Thursday, March 04, 2010

It's been a while since I've put some terrible news up on this thing

Hey, look:
Climate scientists have long warned that global warming could unlock vast stores of the greenhouse gas methane that are frozen into the Arctic permafrost, setting off potentially significant increases in global warming.

Now researchers at the University of Alaska, Fairbanks, and elsewhere say this change is under way in a little-studied area under the sea, the East Siberian Arctic Shelf, west of the Bering Strait.

Natalia Shakhova, a scientist at the university and a leader of the study, said it was too soon to say whether the findings suggest that a dangerous release of methane looms. In a telephone news conference, she said researchers were only beginning to track the movement of this methane into the atmosphere as the undersea permafrost that traps it degrades.
The story of the last week that's probably gotten the most play in energy circles was the unveiling of Bloom Energy, allegedly manufacturers of a solid-oxide fuel cell stack with impressive economics and a hellagood marketing firm on their dime.

Advances like these are nice little feel-good moments, but I increasingly feel like they're irrelevant, like German engineers congratulating themselves on the V-2 while the heart of the Wehrmacht gets destroyed in Russia. Impressive, but vastly too little and too late.

Not that I don't think there are practical solutions to the climate crisis. It's just that the obstacles to proper deployment are so vast that arguing about how we'll we're doing misses the point. If you were a German general and you defined victory as "destruction of the Red Army", well you were out of luck -- the outcome of the war was decided once the Russian lines began to hold. Put another way, there was no way to win the war in the way that the German leadership had framed it.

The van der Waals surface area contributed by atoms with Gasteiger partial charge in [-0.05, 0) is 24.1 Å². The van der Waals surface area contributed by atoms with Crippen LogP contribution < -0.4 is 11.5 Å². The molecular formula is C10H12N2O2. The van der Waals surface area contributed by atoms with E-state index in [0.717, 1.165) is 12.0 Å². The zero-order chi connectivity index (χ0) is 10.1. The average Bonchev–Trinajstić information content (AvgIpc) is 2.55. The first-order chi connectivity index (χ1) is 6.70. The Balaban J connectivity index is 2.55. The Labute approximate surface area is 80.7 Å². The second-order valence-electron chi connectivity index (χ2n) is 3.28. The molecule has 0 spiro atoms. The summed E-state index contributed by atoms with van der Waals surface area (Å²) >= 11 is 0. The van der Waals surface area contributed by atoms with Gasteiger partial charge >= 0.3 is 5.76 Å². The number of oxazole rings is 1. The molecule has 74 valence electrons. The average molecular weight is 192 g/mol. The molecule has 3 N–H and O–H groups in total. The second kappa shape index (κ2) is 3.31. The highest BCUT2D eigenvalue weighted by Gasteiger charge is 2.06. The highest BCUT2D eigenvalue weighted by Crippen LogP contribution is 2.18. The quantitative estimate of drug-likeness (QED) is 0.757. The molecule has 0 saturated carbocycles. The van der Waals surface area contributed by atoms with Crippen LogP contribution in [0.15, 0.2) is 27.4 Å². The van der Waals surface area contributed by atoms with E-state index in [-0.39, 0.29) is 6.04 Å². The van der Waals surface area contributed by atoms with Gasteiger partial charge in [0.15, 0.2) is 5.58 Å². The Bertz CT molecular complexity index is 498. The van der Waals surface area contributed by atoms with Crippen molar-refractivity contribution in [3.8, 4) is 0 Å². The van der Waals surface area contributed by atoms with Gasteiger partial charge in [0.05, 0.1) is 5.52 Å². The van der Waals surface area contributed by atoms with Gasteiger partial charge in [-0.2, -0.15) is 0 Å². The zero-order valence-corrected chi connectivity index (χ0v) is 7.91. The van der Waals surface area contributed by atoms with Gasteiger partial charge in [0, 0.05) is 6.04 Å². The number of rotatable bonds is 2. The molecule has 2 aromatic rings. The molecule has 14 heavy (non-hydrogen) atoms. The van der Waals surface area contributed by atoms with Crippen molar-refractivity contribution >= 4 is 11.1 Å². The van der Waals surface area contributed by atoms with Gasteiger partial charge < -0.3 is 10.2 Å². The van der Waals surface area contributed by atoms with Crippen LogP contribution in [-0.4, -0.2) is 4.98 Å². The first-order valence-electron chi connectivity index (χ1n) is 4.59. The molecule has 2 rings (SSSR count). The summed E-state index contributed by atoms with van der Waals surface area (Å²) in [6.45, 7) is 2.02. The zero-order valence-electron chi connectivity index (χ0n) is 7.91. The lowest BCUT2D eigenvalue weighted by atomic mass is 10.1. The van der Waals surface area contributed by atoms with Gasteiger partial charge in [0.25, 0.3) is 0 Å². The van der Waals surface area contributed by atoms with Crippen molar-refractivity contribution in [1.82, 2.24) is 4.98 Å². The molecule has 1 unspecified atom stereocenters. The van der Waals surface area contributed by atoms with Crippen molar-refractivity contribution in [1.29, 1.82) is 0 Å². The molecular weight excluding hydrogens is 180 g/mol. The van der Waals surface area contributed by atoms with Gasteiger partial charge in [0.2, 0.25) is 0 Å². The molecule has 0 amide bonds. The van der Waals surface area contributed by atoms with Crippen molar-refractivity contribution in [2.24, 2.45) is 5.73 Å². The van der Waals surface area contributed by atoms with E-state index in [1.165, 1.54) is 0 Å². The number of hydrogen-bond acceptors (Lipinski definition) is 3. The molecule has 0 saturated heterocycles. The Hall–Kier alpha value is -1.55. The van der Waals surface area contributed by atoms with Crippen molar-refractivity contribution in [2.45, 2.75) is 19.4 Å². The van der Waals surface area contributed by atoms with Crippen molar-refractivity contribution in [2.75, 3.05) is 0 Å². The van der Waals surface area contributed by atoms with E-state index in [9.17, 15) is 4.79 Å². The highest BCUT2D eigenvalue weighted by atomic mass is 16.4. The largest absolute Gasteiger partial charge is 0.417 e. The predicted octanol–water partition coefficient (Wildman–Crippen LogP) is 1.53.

Similarly, if we define solving the climate crisis as "finding some cheap, plug-in solution that allows us to continue our meat-eating, automotive-obsessed lives in our 3000 square foot homes", well, we're out of luck. If you define that as the victory condition, then defeat is inevitable.

The only way to win is to change the victory conditions. The good news is that, unlike the implacable Red Army, the Earth actually doesn't give a damn about us one way or the other. There's plenty of reason to believe that if we can change our preferences, we'll find the room we need.

2 comments:

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Gar Lipow said...

Hi JOhn. You are probably right about meat eating and auto obsessed having to change, though we can afford to phase cars out slowly in places that are really dependent on them if we do everything else right. But 3,000 square foot homes? Wasteful and unneeded, and counterproductive. But that is something that is sustainable. 3,000 square foot homes are even compatible with sustainable communities, as long as people don't mind shared walls, and don't insist on their own yards. Actually the having your own yard obession is what really may be unsustainable, unless people are willing to settle for really small homes or really small yards. So trade off. Small home, big yard. Moderate home, tiny yard. Or home any size you want and shared walls and shared yards.